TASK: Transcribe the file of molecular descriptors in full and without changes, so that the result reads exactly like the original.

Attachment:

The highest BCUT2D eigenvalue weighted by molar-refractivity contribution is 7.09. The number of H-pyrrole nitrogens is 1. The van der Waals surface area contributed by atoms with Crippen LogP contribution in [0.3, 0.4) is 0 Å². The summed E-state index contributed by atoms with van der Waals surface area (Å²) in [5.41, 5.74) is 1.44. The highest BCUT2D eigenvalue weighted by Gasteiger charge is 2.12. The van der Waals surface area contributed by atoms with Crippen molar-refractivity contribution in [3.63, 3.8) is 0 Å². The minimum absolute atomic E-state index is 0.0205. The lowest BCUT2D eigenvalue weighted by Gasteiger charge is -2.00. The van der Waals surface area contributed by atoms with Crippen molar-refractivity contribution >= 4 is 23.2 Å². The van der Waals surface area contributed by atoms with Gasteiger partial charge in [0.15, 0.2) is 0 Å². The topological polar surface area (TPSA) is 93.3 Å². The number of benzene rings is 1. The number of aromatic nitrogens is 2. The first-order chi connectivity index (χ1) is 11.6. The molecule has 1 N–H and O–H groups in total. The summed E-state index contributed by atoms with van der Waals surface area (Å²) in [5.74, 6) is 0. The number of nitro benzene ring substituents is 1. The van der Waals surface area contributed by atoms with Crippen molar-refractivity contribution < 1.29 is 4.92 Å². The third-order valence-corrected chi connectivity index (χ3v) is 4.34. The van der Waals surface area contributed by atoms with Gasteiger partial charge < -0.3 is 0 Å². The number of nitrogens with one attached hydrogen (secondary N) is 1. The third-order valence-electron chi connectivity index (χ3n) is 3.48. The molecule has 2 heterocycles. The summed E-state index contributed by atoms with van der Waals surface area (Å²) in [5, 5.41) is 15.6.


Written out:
The highest BCUT2D eigenvalue weighted by molar-refractivity contribution is 7.09. The number of H-pyrrole nitrogens is 1. The van der Waals surface area contributed by atoms with Crippen LogP contribution in [0.3, 0.4) is 0 Å². The summed E-state index contributed by atoms with van der Waals surface area (Å²) in [5.41, 5.74) is 1.44. The highest BCUT2D eigenvalue weighted by Gasteiger charge is 2.12. The van der Waals surface area contributed by atoms with Crippen molar-refractivity contribution in [3.63, 3.8) is 0 Å². The minimum absolute atomic E-state index is 0.0205. The lowest BCUT2D eigenvalue weighted by Gasteiger charge is -2.00. The van der Waals surface area contributed by atoms with Crippen molar-refractivity contribution >= 4 is 23.2 Å². The van der Waals surface area contributed by atoms with Gasteiger partial charge in [0.15, 0.2) is 0 Å². The topological polar surface area (TPSA) is 93.3 Å². The number of benzene rings is 1. The number of aromatic nitrogens is 2. The first-order chi connectivity index (χ1) is 11.6. The molecule has 1 N–H and O–H groups in total. The summed E-state index contributed by atoms with van der Waals surface area (Å²) in [5.74, 6) is 0. The number of nitro benzene ring substituents is 1. The van der Waals surface area contributed by atoms with Crippen molar-refractivity contribution < 1.29 is 4.92 Å². The third-order valence-corrected chi connectivity index (χ3v) is 4.34. The van der Waals surface area contributed by atoms with Gasteiger partial charge < -0.3 is 0 Å². The number of nitrogens with one attached hydrogen (secondary N) is 1. The third-order valence-electron chi connectivity index (χ3n) is 3.48. The molecule has 2 heterocycles. The summed E-state index contributed by atoms with van der Waals surface area (Å²) in [5, 5.41) is 15.6.